My relatives wrote me off because I was born into poverty; today I am in Law School


My father was born in the typical Luo polygamous homestead. Growing up, we did not have much. In class three, I remember a conversation my Dad had with some of his brothers. Because he was the poorest among them they told him that wabiro neno kaka ibiro puonjo nyithindi. Magi biro mana kwa chiaye e kor pap (We’ll see how you’ll educate your children. All of them will be looking after our goats). My father always ensured that I tagged along during family meetings. He was never given room to talk. His suggestions were always dismissed because he had no stable source of income.

And so I grew up in a set-up where my family appeared excommunicated. I attended a village Primary School where teachers would make fun of how unfortunate we were. I grew up with a lot of bitterness. As the first born my father reminded me that it was my responsibility to save the face of the family. The only way I could do that was to study. And not just learn curriculum materials. I had to learn how to speak good English. I had to learn how to dress. I had to build my self-esteem up.

Two days ago, I was to meet a good friend. So I gave her a call and asked where she wanted us to meet. Then she says you’re Innocent Ngare and it’s very obvious we’re doing Hilton. I said well and good. So we meet and we’re having tea and croissants at Café American. The first thing she asked was which position my father had in government; whether I studied out of the country (from how I speak I suppose). So I tell her that nobody knows my father’s name even in my village. That I went to Kokuro Primary School, sat on stones untill class six, managed to score 410 marks; couldn’t raise money to join Nairobi School; ended up in Kanyawanga Secondary. Beat the odds and scored an A; and now in Law School. She still thinks I’m just being humble.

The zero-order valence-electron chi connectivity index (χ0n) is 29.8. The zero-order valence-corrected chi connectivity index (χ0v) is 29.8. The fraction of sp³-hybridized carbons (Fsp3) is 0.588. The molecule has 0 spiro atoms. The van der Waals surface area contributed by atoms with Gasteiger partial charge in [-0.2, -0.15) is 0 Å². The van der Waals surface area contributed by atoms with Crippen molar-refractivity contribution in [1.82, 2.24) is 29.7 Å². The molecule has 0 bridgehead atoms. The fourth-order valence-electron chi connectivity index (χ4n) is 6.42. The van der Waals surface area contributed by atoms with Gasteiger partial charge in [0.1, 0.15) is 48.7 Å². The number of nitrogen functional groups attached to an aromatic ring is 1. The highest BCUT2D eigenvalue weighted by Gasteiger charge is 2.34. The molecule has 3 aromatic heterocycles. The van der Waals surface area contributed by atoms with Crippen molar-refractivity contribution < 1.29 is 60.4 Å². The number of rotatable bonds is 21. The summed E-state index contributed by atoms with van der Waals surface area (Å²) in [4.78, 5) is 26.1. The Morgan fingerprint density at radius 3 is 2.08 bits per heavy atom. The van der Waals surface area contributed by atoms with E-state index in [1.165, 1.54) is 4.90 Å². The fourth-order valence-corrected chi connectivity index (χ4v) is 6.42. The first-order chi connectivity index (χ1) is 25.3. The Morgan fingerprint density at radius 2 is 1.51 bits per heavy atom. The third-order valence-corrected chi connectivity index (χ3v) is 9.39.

When my sister sat her KCPE and was admitted to Ngara Girls, I have aunties who wanted her to look after their babies because they thought there was no way she would pursue her secondary school education because we had no money. But there is this person called Jesus. What a wonderful Man. When the KCSE results were released and my Sister had a B+; I remember my father cried like a baby. The Kalonzo Musyoka Foundation offered me a scholarship to Eastern Europe which I turned down because I wanted to be around my family. I wanted to cry with them and laugh with them.

People sometimes ask me where I get the drive. This is just the beginning. God has been good. Honestly speaking, I’m in Law School, my sister is joining UoN in January. Tony is in Homa-Bay High School and top of his class. Christine will be sitting her KCPE next year. We don’t know how God has done it. I don’t know how Jesus did it.

My father has 19 brothers. Some of whom had concluded that we would be looking after goats in the fields. When I look at their children (dropped out of school, got pregnant, hopeless alcoholics) I don’t even know what to say. There is this Mercedes that I drive. Whenever I’m in that car and I look back, I lift up my hands and say thank you Jesus. For this far you have brought us, and we have seen your faithfulness. Surely you are faithful to complete that which you had started. Jesus….. That’s my boss!